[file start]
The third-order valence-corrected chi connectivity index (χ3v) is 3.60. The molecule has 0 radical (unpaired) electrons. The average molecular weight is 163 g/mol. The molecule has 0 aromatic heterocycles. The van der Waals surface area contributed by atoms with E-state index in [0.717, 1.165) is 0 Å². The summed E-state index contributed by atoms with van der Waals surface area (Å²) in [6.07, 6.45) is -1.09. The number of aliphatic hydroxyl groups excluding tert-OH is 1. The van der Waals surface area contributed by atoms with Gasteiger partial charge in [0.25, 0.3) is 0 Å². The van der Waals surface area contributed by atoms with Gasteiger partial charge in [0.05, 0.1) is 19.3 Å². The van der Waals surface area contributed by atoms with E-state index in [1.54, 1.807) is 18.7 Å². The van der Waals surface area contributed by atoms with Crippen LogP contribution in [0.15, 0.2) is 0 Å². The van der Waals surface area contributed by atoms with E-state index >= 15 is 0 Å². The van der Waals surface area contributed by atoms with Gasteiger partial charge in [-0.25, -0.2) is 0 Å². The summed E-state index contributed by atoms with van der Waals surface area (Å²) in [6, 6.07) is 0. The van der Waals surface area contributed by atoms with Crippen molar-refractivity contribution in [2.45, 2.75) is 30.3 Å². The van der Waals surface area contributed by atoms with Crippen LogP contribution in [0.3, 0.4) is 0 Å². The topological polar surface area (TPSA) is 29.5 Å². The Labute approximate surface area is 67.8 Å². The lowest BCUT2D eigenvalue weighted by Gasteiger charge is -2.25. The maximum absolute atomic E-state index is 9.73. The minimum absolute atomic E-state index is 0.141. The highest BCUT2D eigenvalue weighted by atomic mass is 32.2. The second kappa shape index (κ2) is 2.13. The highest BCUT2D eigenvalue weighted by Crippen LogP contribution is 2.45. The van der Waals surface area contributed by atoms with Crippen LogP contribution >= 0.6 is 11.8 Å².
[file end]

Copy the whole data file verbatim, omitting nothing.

The third-order valence-corrected chi connectivity index (χ3v) is 3.60. The molecule has 0 radical (unpaired) electrons. The average molecular weight is 163 g/mol. The molecule has 0 aromatic heterocycles. The van der Waals surface area contributed by atoms with E-state index in [0.717, 1.165) is 0 Å². The summed E-state index contributed by atoms with van der Waals surface area (Å²) in [6.07, 6.45) is -1.09. The number of aliphatic hydroxyl groups excluding tert-OH is 1. The van der Waals surface area contributed by atoms with Gasteiger partial charge in [0.25, 0.3) is 0 Å². The van der Waals surface area contributed by atoms with Gasteiger partial charge in [0.05, 0.1) is 19.3 Å². The van der Waals surface area contributed by atoms with E-state index in [1.54, 1.807) is 18.7 Å². The van der Waals surface area contributed by atoms with Crippen LogP contribution in [0.15, 0.2) is 0 Å². The van der Waals surface area contributed by atoms with E-state index >= 15 is 0 Å². The van der Waals surface area contributed by atoms with Gasteiger partial charge in [-0.25, -0.2) is 0 Å². The summed E-state index contributed by atoms with van der Waals surface area (Å²) in [6, 6.07) is 0. The van der Waals surface area contributed by atoms with Crippen molar-refractivity contribution in [2.45, 2.75) is 30.3 Å². The van der Waals surface area contributed by atoms with Crippen LogP contribution in [0.3, 0.4) is 0 Å². The topological polar surface area (TPSA) is 29.5 Å². The Labute approximate surface area is 67.8 Å². The lowest BCUT2D eigenvalue weighted by Gasteiger charge is -2.25. The maximum absolute atomic E-state index is 9.73. The minimum absolute atomic E-state index is 0.141. The highest BCUT2D eigenvalue weighted by atomic mass is 32.2. The second kappa shape index (κ2) is 2.13. The highest BCUT2D eigenvalue weighted by Crippen LogP contribution is 2.45. The van der Waals surface area contributed by atoms with Crippen LogP contribution >= 0.6 is 11.8 Å².